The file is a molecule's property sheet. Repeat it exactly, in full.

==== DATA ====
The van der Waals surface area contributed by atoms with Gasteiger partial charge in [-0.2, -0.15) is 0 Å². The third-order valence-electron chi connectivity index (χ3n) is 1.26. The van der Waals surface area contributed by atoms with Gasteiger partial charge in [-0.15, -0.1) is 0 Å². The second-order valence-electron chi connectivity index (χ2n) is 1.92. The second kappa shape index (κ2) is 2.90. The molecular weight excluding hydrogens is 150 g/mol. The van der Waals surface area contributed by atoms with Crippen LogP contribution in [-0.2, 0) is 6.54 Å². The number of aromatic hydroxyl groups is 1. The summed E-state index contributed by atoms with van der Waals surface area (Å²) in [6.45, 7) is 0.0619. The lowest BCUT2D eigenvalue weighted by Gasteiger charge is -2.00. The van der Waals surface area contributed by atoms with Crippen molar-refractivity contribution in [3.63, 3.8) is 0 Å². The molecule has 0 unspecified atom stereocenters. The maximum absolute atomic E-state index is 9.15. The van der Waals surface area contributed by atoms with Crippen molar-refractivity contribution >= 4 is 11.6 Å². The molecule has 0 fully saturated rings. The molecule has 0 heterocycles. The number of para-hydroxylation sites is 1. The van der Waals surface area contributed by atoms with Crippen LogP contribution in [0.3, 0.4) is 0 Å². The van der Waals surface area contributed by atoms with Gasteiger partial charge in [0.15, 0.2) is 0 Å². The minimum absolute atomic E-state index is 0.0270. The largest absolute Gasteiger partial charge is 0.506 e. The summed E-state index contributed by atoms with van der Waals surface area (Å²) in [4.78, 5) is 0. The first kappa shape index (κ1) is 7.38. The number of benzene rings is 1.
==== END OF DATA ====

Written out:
The van der Waals surface area contributed by atoms with Gasteiger partial charge in [-0.2, -0.15) is 0 Å². The third-order valence-electron chi connectivity index (χ3n) is 1.26. The van der Waals surface area contributed by atoms with Gasteiger partial charge in [-0.15, -0.1) is 0 Å². The second-order valence-electron chi connectivity index (χ2n) is 1.92. The second kappa shape index (κ2) is 2.90. The molecular weight excluding hydrogens is 150 g/mol. The van der Waals surface area contributed by atoms with Crippen LogP contribution in [-0.2, 0) is 6.54 Å². The number of aromatic hydroxyl groups is 1. The summed E-state index contributed by atoms with van der Waals surface area (Å²) in [6.45, 7) is 0.0619. The lowest BCUT2D eigenvalue weighted by Gasteiger charge is -2.00. The van der Waals surface area contributed by atoms with Crippen molar-refractivity contribution in [3.63, 3.8) is 0 Å². The molecule has 0 unspecified atom stereocenters. The maximum absolute atomic E-state index is 9.15. The van der Waals surface area contributed by atoms with Crippen molar-refractivity contribution >= 4 is 11.6 Å². The molecule has 0 fully saturated rings. The molecule has 0 heterocycles. The number of para-hydroxylation sites is 1. The van der Waals surface area contributed by atoms with Crippen LogP contribution in [0.3, 0.4) is 0 Å². The van der Waals surface area contributed by atoms with Gasteiger partial charge in [0.15, 0.2) is 0 Å². The minimum absolute atomic E-state index is 0.0270. The largest absolute Gasteiger partial charge is 0.506 e. The summed E-state index contributed by atoms with van der Waals surface area (Å²) in [4.78, 5) is 0. The first kappa shape index (κ1) is 7.38. The number of benzene rings is 1.